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IT traineeships a growing commodity

IT traineeships a growing commodity

IT traineeships in Queensland will ensure the state has skilled professionals for an increasingly digital world.

Information technology is now a huge part of everyone’s lives. Many businesses are constantly on the lookout for staff with the skills to secure and organise their computer networks.

Skilled IT professionals can help a business in a number of ways, from increasing security, finding new innovations and even creating new sources of revenue. As a result, information technology trainees are sought after professionals, able to learn to work with specific systems and infrastructures.

They can also be great assets when mitigating against disasters, which was what a group of recent award winners proved in Queensland’s Premier’s Awards for Open Data.

A six-person team of students created the Wiki Queensland Big Data system, designed to provide real time support for residents susceptible to natural disasters. The web application provides information on the damage and disruptions of adverse weather such as cyclones, and other risks such as floods and bushfires.

The ceremony on December 2 saw the team pick up two accolades for their programming efforts – the Best Use of Open Data and Microsoft StartUp Q awards.

IT big business in Queensland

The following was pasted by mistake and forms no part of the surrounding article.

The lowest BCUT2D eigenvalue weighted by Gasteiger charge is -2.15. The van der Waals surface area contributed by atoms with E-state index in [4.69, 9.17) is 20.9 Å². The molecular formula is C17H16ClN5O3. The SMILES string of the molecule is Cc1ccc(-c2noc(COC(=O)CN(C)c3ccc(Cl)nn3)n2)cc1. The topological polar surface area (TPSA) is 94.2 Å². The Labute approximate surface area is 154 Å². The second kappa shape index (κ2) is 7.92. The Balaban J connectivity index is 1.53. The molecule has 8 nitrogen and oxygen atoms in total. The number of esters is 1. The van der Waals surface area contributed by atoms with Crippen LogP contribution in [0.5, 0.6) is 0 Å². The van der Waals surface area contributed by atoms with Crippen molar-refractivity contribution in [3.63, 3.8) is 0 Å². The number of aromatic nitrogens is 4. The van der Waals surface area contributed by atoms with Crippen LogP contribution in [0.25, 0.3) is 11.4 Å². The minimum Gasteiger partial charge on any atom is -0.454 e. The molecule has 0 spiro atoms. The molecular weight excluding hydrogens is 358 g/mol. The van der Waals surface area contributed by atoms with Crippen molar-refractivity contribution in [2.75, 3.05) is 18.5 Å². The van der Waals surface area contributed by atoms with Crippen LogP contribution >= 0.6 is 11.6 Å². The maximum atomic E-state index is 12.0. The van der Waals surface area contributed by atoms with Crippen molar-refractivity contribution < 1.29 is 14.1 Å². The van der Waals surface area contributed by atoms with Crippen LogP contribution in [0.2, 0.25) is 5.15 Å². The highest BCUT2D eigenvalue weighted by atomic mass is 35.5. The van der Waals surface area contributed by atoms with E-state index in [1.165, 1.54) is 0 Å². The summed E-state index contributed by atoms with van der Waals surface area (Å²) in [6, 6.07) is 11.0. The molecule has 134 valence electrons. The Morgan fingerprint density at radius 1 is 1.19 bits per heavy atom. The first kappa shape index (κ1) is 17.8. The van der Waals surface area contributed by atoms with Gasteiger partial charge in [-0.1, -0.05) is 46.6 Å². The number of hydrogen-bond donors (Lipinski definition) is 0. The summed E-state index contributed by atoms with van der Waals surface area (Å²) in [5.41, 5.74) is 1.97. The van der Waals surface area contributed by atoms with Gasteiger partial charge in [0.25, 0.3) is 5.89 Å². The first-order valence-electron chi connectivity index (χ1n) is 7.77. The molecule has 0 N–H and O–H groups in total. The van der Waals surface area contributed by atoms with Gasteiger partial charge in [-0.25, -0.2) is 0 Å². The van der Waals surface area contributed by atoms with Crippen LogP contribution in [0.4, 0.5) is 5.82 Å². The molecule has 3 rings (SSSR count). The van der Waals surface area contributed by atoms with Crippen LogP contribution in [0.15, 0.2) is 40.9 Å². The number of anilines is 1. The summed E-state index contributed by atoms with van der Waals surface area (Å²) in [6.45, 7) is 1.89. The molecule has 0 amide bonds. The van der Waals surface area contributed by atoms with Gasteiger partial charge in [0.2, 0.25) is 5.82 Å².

The awards show the value of training and educating IT employees to become specialists in their area, which is certainly one of the benefits of traineeships in Queensland.

Premier Campbell Newman said as the world becomes more digitised, businesses are finding ways to use data to boost their revenues.

“Data is becoming the currency of our society and by making government data available to the public we will allow Queenslanders to develop innovative services and solutions,” he explained.

Mr Newman continued to say that both open and Big Data were growing technologies, and areas in which IT professionals can work to harness and utilise information for business purposes.

A recent study by Lateral Economics discovered open data is worth $25 billion a year to the Australian economy, a Queensland Government media release explained this month.

Queensland rewarding excellence

The six students were rewarded with $5,000 and the chance to help use their expertise on a new Open Data Institute of Queensland project to make their winning product commercially available.

“Open data is about creating awareness about the open access the public has to Queensland government data and helping people to understand that data can be valuable,” Mr Newman concluded.

With data only set to become a greater part of our working lives, IT-based traineeships will ensure organisations have the staff equipped with the knowledge and ability to make use of its value. This makes it a great time to hire a trainee or find a traineeship position in the very near future.

By Leanne de Toerkenczy, Public Relations Coordinator.

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